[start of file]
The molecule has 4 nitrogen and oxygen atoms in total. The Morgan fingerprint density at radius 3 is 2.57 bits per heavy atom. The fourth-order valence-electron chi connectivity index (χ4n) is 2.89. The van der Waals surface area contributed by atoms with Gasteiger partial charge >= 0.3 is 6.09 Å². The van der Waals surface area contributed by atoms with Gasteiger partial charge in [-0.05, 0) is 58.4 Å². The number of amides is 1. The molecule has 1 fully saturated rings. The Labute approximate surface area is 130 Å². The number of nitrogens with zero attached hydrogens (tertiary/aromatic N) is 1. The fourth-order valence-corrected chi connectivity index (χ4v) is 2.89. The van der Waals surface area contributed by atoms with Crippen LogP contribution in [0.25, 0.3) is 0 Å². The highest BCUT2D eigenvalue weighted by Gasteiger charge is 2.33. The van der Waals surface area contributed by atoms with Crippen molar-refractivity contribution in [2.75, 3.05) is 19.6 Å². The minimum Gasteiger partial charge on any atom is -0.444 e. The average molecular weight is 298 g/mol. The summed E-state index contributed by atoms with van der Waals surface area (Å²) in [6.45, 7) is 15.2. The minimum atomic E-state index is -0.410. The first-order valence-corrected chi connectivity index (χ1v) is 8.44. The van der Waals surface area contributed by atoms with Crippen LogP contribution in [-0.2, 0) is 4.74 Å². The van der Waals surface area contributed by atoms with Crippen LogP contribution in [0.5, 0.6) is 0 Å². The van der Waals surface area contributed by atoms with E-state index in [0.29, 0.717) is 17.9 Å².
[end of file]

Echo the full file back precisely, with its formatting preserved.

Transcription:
The molecule has 4 nitrogen and oxygen atoms in total. The Morgan fingerprint density at radius 3 is 2.57 bits per heavy atom. The fourth-order valence-electron chi connectivity index (χ4n) is 2.89. The van der Waals surface area contributed by atoms with Gasteiger partial charge >= 0.3 is 6.09 Å². The van der Waals surface area contributed by atoms with Gasteiger partial charge in [-0.05, 0) is 58.4 Å². The number of amides is 1. The molecule has 1 fully saturated rings. The Labute approximate surface area is 130 Å². The number of nitrogens with zero attached hydrogens (tertiary/aromatic N) is 1. The fourth-order valence-corrected chi connectivity index (χ4v) is 2.89. The van der Waals surface area contributed by atoms with Crippen LogP contribution in [0.25, 0.3) is 0 Å². The highest BCUT2D eigenvalue weighted by Gasteiger charge is 2.33. The van der Waals surface area contributed by atoms with Crippen molar-refractivity contribution in [2.75, 3.05) is 19.6 Å². The minimum Gasteiger partial charge on any atom is -0.444 e. The average molecular weight is 298 g/mol. The summed E-state index contributed by atoms with van der Waals surface area (Å²) in [6.45, 7) is 15.2. The minimum atomic E-state index is -0.410. The first-order valence-corrected chi connectivity index (χ1v) is 8.44. The van der Waals surface area contributed by atoms with Crippen LogP contribution in [-0.2, 0) is 4.74 Å². The van der Waals surface area contributed by atoms with Crippen LogP contribution in [0.5, 0.6) is 0 Å². The van der Waals surface area contributed by atoms with E-state index in [0.29, 0.717) is 17.9 Å².